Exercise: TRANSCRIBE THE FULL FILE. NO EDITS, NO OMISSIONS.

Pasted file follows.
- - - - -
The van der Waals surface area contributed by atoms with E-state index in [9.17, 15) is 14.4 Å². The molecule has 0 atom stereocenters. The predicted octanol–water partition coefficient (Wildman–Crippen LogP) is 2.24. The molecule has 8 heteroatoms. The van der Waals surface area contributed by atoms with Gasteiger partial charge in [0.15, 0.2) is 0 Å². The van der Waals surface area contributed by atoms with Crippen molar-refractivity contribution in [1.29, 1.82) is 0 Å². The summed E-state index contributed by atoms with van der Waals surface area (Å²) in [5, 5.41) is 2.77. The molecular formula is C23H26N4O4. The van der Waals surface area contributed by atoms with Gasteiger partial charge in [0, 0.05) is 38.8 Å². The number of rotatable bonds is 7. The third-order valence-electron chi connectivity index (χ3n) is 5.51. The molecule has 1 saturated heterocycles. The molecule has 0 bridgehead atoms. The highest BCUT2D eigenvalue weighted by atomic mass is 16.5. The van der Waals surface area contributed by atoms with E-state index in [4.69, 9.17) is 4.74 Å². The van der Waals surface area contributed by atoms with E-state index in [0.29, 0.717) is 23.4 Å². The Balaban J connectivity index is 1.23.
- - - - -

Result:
The van der Waals surface area contributed by atoms with E-state index in [9.17, 15) is 14.4 Å². The molecule has 0 atom stereocenters. The predicted octanol–water partition coefficient (Wildman–Crippen LogP) is 2.24. The molecule has 8 heteroatoms. The van der Waals surface area contributed by atoms with Gasteiger partial charge in [0.15, 0.2) is 0 Å². The van der Waals surface area contributed by atoms with Crippen molar-refractivity contribution in [1.29, 1.82) is 0 Å². The summed E-state index contributed by atoms with van der Waals surface area (Å²) in [5, 5.41) is 2.77. The molecular formula is C23H26N4O4. The van der Waals surface area contributed by atoms with Gasteiger partial charge in [0, 0.05) is 38.8 Å². The number of rotatable bonds is 7. The third-order valence-electron chi connectivity index (χ3n) is 5.51. The molecule has 1 saturated heterocycles. The molecule has 0 bridgehead atoms. The highest BCUT2D eigenvalue weighted by atomic mass is 16.5. The van der Waals surface area contributed by atoms with E-state index in [4.69, 9.17) is 4.74 Å². The van der Waals surface area contributed by atoms with E-state index in [0.29, 0.717) is 23.4 Å². The Balaban J connectivity index is 1.23.